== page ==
Rumors flew thick and fast leading up to the release of St. Anger. Even before the album was released, it seemed everyone had an opinion. The single, (also named St. Anger) didn’t have the effect the band had hoped for, and acted as a very negative foreshadowing of what was to come. The awkward time changes took a while to get used to, as did the bands new sound. For those uninformed that ‘new sound’ consists of Hammit’s and Hetfield’s guitars strung to low-B, a more prominent drums kit complete with an infinitely irritating piccolo snare, and a new bassist who seems to think he’s some kind of devil-ape thing.
My first take on the album was not a good one. I thought I had wasted my money, and foolishly assumed the album was going to be worthwhile. However, within twenty-four hours, I had adapted, and now, enjoy it thoroughly. I do however have my criticisms.
The band is now extremely self-conscious, and as such is preoccupied with attempting to hark back to the days of Master of Puppets – at which they similarly fail. Lars tries to hard to use faster beats and shoves double bass lines into everything no matter how unsuitable or overused.
The notion that “there were no suitable points for solos” (Hammit) is absolute nonsense. Throughout the album there were points where solos were CRYING OUT to Hammit. Hetfield also managed to lessen perfectly good songs like Frantic with stupid lyrics like “Frantic tick tick tick tick tick tock”. And the band doesn’t seem to understand it can’t maintain nine-minute song structures without any kind of solo.
Nit picking aside, however the album is
fairly enjoyable if you’re able to tune out all the politics and hype surrounding
the band. My favourite song on the album is Sweet Amber, which is only
missing an epic solo to make it a classic. It seems however that many people
jumping on the anti-Metallica bandwagon will rip at the new album for every
single flaw until it is severed from the musical world. The band, the fans,
and the haters have all become so self-aware that it is literally impossible
to listen to the album without analyzing every track to the point where
no one can hold a neutral opinion. Yes I loved Kill Em’ All to Justice,
but I also liked Garage Inc., because I was able to put aside the politics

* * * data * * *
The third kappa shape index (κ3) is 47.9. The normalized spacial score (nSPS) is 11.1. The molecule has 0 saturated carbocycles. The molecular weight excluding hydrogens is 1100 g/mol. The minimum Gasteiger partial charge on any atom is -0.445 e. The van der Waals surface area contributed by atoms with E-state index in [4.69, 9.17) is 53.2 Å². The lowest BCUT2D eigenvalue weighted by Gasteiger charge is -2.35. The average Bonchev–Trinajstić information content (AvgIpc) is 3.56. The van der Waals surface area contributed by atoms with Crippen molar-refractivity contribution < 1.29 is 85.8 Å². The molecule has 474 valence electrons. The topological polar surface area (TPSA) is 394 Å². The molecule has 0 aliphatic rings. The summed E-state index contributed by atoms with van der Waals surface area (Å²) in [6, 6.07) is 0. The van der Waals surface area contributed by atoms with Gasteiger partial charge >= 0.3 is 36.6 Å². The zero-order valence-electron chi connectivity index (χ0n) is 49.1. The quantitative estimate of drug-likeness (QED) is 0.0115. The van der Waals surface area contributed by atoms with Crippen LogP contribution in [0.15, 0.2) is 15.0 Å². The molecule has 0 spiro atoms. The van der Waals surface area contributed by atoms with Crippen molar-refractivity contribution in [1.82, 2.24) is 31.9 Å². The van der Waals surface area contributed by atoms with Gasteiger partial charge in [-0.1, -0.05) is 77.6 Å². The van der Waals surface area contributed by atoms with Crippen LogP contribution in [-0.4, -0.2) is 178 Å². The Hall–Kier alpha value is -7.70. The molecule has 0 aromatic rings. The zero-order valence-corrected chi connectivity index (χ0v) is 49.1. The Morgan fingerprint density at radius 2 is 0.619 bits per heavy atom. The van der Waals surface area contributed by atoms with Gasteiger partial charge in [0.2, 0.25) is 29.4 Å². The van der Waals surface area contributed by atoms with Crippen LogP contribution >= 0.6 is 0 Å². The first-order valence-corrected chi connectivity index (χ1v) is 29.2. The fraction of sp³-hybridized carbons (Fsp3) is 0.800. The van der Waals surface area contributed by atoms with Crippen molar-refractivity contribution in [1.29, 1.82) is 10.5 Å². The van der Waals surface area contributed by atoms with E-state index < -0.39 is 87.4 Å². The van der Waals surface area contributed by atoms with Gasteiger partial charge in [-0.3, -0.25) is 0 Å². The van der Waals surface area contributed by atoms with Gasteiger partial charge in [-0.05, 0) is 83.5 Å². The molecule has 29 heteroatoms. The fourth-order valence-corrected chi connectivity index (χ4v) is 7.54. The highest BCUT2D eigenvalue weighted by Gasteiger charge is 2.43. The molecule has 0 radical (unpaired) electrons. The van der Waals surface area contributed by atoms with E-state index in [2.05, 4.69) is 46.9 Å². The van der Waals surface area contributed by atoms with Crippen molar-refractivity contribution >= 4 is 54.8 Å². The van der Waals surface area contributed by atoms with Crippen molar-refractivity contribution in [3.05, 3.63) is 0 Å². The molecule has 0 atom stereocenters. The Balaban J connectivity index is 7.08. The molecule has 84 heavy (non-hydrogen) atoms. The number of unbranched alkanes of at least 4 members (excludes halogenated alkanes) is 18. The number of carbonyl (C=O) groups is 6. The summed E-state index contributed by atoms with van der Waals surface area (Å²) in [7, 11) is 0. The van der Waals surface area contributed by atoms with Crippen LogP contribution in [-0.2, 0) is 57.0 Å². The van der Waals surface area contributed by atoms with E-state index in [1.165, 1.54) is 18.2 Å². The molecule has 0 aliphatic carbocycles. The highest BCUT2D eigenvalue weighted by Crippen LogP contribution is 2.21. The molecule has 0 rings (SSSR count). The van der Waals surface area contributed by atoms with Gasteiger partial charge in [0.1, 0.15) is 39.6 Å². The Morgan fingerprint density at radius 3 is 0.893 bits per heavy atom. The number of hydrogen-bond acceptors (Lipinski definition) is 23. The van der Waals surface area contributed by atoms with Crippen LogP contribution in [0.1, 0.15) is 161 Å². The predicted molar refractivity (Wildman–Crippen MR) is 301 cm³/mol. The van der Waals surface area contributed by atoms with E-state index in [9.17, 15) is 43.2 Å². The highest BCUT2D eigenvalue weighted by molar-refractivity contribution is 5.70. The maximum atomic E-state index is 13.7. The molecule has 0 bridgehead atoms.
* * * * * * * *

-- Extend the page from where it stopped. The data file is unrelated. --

and media frenzy, and listen to a damn good rock album.
I was asked to keep this quick, so I will. All I can say after listening to this CD a dozen or so times (people told me it grew on them), is now I understand why Metallica had bands like Linkin Park and Limp Bizkit on their “icons” special. When they announced the lineup I wondered what in the hell were they thinking but now I understand, Metallica wants to be Limp Bizkit. Listening to the simplistic dropped-b guitars and the vocal phrasing James used it became apparent that Metallica are no longer content to be trend-setters (something they haven’t been for years) but instead rest on the laurels of copping the popular sound of the moment.
They hyped this thing up as the heaviest record they have ever down, but I just don’t hear that at all. It doesn’t have any of the fire and energy of early Metallica but is instead a “safe” record designed to appeal to kids who buy up Limp Bizkit and Slipknot CD’s.
I’m no fan of Bob Rock, a guy that tends to really over-produce every band he works with, but what in the hell happened here? He went to the other extreme, this CD sounds like it was recorded on an 8 track in a garage. I understand trying to get a rawer, more street vibe sound, but this is just awful.
James forgot how to sing with real balls years ago, once Bob Rock got a hold of him but he brings things to a new low here and the lyrics are just plain lame at points. The worst part of this whole ordeal is the drums. What in the hell happened here? Did Lars throw his drumset away and just bang on the pots and pans from his kitchen?
Flame me all you want, but “St Anger” is
a new low from this once great band. I know the hardcore fans would praise
this band if they farted on tape but this CD is an embarrassment to the
Metallica name and I’m sure Cliff Burton and Satan are in a highly pissed
off mood down below when listening to this “product”.